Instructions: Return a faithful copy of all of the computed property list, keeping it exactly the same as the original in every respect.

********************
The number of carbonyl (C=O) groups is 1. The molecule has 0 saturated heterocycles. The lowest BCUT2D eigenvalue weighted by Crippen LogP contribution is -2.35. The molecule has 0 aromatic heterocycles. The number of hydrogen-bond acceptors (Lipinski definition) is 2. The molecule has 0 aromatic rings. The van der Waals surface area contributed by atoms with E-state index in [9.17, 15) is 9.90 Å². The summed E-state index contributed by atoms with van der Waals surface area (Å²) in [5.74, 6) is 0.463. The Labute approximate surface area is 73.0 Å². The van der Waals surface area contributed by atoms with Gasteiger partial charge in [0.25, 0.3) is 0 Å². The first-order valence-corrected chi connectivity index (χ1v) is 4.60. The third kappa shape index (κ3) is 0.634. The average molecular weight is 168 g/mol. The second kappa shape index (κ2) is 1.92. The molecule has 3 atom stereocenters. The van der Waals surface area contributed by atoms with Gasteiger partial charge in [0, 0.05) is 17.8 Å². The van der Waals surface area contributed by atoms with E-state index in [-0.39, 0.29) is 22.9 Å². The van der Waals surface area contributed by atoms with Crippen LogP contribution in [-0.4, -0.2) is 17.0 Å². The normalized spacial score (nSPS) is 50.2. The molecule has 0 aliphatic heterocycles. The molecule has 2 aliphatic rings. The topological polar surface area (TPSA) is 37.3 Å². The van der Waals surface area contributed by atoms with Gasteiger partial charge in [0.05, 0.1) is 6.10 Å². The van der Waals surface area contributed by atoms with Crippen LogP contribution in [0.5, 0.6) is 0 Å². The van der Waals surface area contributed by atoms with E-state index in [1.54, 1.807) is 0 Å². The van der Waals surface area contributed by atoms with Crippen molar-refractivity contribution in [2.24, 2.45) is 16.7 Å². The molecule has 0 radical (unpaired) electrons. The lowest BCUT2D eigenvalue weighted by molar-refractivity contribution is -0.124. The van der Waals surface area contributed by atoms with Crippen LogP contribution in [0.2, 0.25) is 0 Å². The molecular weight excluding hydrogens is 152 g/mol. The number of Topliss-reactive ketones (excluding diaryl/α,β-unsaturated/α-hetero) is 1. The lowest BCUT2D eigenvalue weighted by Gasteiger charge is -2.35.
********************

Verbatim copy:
The number of carbonyl (C=O) groups is 1. The molecule has 0 saturated heterocycles. The lowest BCUT2D eigenvalue weighted by Crippen LogP contribution is -2.35. The molecule has 0 aromatic heterocycles. The number of hydrogen-bond acceptors (Lipinski definition) is 2. The molecule has 0 aromatic rings. The van der Waals surface area contributed by atoms with E-state index in [9.17, 15) is 9.90 Å². The summed E-state index contributed by atoms with van der Waals surface area (Å²) in [5.74, 6) is 0.463. The Labute approximate surface area is 73.0 Å². The van der Waals surface area contributed by atoms with Gasteiger partial charge in [0.25, 0.3) is 0 Å². The first-order valence-corrected chi connectivity index (χ1v) is 4.60. The third kappa shape index (κ3) is 0.634. The average molecular weight is 168 g/mol. The second kappa shape index (κ2) is 1.92. The molecule has 3 atom stereocenters. The van der Waals surface area contributed by atoms with Gasteiger partial charge in [0, 0.05) is 17.8 Å². The van der Waals surface area contributed by atoms with E-state index in [-0.39, 0.29) is 22.9 Å². The van der Waals surface area contributed by atoms with Crippen LogP contribution in [-0.4, -0.2) is 17.0 Å². The normalized spacial score (nSPS) is 50.2. The molecule has 0 aliphatic heterocycles. The molecule has 2 aliphatic rings. The topological polar surface area (TPSA) is 37.3 Å². The van der Waals surface area contributed by atoms with Gasteiger partial charge in [0.05, 0.1) is 6.10 Å². The van der Waals surface area contributed by atoms with Crippen LogP contribution in [0.5, 0.6) is 0 Å². The van der Waals surface area contributed by atoms with E-state index in [1.54, 1.807) is 0 Å². The van der Waals surface area contributed by atoms with Crippen molar-refractivity contribution in [2.24, 2.45) is 16.7 Å². The molecule has 0 radical (unpaired) electrons. The lowest BCUT2D eigenvalue weighted by molar-refractivity contribution is -0.124. The van der Waals surface area contributed by atoms with Crippen LogP contribution in [0.2, 0.25) is 0 Å². The molecular weight excluding hydrogens is 152 g/mol. The number of Topliss-reactive ketones (excluding diaryl/α,β-unsaturated/α-hetero) is 1. The lowest BCUT2D eigenvalue weighted by Gasteiger charge is -2.35.